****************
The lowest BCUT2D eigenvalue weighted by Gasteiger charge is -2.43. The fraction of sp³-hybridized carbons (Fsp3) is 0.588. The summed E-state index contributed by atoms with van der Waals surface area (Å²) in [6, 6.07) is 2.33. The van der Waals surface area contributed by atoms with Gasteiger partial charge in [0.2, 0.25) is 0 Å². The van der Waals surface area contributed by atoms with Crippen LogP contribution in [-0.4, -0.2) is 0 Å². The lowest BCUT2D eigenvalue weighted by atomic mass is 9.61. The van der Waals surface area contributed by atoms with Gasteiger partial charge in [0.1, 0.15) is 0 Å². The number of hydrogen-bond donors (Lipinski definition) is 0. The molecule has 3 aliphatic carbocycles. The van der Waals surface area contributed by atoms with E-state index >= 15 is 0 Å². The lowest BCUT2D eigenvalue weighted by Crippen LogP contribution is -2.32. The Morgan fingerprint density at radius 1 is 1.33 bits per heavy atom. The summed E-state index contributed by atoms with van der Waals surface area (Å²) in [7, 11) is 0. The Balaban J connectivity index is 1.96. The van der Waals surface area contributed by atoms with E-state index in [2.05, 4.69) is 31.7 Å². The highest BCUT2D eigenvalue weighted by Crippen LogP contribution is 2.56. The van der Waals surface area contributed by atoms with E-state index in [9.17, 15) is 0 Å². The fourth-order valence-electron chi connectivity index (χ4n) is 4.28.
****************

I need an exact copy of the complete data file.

The lowest BCUT2D eigenvalue weighted by Gasteiger charge is -2.43. The fraction of sp³-hybridized carbons (Fsp3) is 0.588. The summed E-state index contributed by atoms with van der Waals surface area (Å²) in [6, 6.07) is 2.33. The van der Waals surface area contributed by atoms with Gasteiger partial charge in [0.2, 0.25) is 0 Å². The van der Waals surface area contributed by atoms with Crippen LogP contribution in [-0.4, -0.2) is 0 Å². The lowest BCUT2D eigenvalue weighted by atomic mass is 9.61. The van der Waals surface area contributed by atoms with Gasteiger partial charge in [0.1, 0.15) is 0 Å². The number of hydrogen-bond donors (Lipinski definition) is 0. The molecule has 3 aliphatic carbocycles. The van der Waals surface area contributed by atoms with E-state index >= 15 is 0 Å². The lowest BCUT2D eigenvalue weighted by Crippen LogP contribution is -2.32. The Morgan fingerprint density at radius 1 is 1.33 bits per heavy atom. The summed E-state index contributed by atoms with van der Waals surface area (Å²) in [7, 11) is 0. The Balaban J connectivity index is 1.96. The van der Waals surface area contributed by atoms with E-state index in [2.05, 4.69) is 31.7 Å². The highest BCUT2D eigenvalue weighted by Crippen LogP contribution is 2.56. The van der Waals surface area contributed by atoms with E-state index in [9.17, 15) is 0 Å². The fourth-order valence-electron chi connectivity index (χ4n) is 4.28.